Six states file brief supporting lawsuit against EPA rules on electric vehicles
The filing is in support of a lawsuit from 16 states against the government's final rule on vehicle emission standards.
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Six states filed a brief in support of a lawsuit against the Environmental Protection Agency's final rule on vehicle emission standards, attorneys general announced Tuesday.
The brief, led by West Virginia Attorney General Patrick Morrisey and signed on by Kansas, South Dakota, Tennessee, Virginia and Wyoming, states that "an overbroad, top-down regulatory scheme that tries to force people into electric vehicles while disregarding that mandate’s serious consequences does no one any good."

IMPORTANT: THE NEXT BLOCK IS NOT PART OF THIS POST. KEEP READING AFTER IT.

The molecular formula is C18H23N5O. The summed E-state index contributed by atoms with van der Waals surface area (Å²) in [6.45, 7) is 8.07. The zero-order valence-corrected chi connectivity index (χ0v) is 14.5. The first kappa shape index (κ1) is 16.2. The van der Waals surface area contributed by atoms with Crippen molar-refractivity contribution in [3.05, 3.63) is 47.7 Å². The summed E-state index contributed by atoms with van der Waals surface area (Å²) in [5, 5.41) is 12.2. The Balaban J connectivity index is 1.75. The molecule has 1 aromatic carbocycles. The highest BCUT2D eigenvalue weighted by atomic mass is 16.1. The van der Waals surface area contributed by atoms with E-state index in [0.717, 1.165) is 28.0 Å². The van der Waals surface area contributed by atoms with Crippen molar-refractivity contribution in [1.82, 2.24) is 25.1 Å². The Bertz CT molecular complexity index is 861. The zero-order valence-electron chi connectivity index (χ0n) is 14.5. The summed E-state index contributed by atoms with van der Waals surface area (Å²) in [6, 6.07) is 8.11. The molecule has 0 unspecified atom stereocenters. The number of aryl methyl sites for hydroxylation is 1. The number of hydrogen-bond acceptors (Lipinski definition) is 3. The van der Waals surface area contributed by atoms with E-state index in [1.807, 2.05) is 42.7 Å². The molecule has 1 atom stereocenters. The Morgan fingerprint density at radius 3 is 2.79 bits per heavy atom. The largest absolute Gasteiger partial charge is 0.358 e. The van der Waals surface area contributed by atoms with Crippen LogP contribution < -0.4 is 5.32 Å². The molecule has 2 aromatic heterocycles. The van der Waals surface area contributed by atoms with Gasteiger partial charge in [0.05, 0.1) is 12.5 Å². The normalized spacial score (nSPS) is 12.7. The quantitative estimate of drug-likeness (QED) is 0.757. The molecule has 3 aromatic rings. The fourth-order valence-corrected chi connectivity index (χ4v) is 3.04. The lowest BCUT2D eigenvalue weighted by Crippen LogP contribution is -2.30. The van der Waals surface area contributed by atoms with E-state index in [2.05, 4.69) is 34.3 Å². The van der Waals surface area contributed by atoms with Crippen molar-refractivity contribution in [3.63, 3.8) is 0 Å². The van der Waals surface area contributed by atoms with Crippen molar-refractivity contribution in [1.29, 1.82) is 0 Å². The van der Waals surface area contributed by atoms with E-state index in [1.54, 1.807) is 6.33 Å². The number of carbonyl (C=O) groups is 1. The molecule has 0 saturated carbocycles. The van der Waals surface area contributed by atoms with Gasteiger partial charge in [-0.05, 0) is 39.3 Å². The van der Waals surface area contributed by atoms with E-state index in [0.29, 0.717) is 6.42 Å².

The filing is in support of a lawsuit from 16 states against the government's final rule on greenhouse gas emission standards for passenger cars and light trucks for 2023 through 2026.
The EPA said the final rule is the "strongest vehicle emissions standards ever established" and would "leverage advances in clean car technology to unlock $190 billion in net benefits to Americans, including reducing climate pollution, improving public health, and saving drivers money at the pump."
The attorneys general argue that the standards would cause the United States to depend on nations such as China for materials to make electric vehicles.
The states that initially filed the challenge are Alabama, Alaska, Arkansas, Arizona, Indiana, Kentucky, Louisiana, Mississippi, Missouri, Montana, Nebraska, Ohio, Oklahoma, South Carolina, Texas and Utah.
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